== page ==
A split has emerged between the SNP leader, Alex Salmond, and his deputy, Nicola Sturgeon, over the protests mounted by Yes supporters outside BBC offices against alleged bias in its reporting of the referendum.
Backing the demonstration, the First Minister said there were concerns about lack of a balance by the Corporation and insisted the action had been “peaceful and joyous”.
But Ms Sturgeon struck a different note as she urged Yes supporters to channel their energies into “not protesting against something but campaigning for something”.
The BBC was cast into the spotlight after a clash last week between Mr Salmond and Nick Robinson, the corporation’s political editor, who accused him of failing to answer a question.
The BBC was hit by a torrent of complaints over perceived bias culminating in a 2,000-strong march on its Glasgow offices with protesters calling for Robinson to be sacked.
The National Union of Journalists condemned the “increase in intimidation and bullying” of journalists covering the campaign. It said: “There is an increasing trend towards the intimidation of BBC journalists, who are working hard to hold politicians of all sides to account in the referendum debate.”
Mr Salmond, who has accused the BBC of “institutional bias” over its coverage, said: “I think there's real public concern in terms of some of the nature and balance of the coverage.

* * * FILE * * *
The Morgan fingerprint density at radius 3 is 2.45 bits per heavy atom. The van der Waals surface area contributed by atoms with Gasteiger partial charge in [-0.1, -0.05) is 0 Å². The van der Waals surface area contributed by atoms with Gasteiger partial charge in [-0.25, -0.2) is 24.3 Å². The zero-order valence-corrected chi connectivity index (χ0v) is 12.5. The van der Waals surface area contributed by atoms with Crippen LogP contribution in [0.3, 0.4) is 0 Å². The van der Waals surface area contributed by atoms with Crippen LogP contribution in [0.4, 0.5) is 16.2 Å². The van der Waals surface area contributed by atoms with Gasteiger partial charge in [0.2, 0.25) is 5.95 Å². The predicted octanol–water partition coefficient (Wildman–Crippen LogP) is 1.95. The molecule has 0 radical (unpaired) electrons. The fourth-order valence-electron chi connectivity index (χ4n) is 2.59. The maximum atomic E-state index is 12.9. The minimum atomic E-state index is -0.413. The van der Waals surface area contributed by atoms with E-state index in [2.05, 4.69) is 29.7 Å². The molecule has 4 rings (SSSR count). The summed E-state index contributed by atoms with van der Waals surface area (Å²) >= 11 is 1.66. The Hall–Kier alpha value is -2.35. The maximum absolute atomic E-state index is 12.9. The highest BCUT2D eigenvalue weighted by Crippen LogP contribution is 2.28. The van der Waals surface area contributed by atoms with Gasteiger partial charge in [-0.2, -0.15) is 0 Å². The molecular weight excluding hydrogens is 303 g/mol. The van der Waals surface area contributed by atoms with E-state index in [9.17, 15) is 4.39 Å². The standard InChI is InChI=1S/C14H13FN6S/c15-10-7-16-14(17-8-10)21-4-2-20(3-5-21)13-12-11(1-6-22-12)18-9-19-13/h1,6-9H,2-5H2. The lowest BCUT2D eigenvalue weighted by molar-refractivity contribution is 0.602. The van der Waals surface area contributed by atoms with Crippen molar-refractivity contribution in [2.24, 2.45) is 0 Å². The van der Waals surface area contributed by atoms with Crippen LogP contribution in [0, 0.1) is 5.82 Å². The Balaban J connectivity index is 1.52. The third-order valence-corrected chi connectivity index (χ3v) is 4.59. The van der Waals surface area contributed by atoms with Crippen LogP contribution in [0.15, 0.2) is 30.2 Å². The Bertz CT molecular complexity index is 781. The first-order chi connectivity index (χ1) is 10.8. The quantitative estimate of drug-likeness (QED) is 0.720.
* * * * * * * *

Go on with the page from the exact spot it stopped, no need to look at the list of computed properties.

“We must allow people to express a view in a peaceful and joyous fashion, that’s part of the democratic aspects of politics.”
But Ms Sturgeon, campaigning in Hamilton, emphasised that the protest had not been organised by Yes Scotland.
She said: “I’m very clear in my view that we’ve now got three days to the referendum and I would say to all to all Yes supporters that we should spend every moment of those three days not protesting against something but campaigning for something, for a yes vote to give us the power to transform our country.”
Prior to last week, complaints to the BBC about bias had been running fairly evenly between the two sides, the Independent understands.
No campaigners have accused it of going soft on Mr Salmond during the second televised clash with Better Together leader Alistair Darling last month and of selectively highlighting polls that suggested momentum was with pro-independence campaigners.
A BBC spokeswoman said: "We believe our coverage of the referendum has been rigorously impartial and in line with our guidelines on fairness and impartiality."Reuse content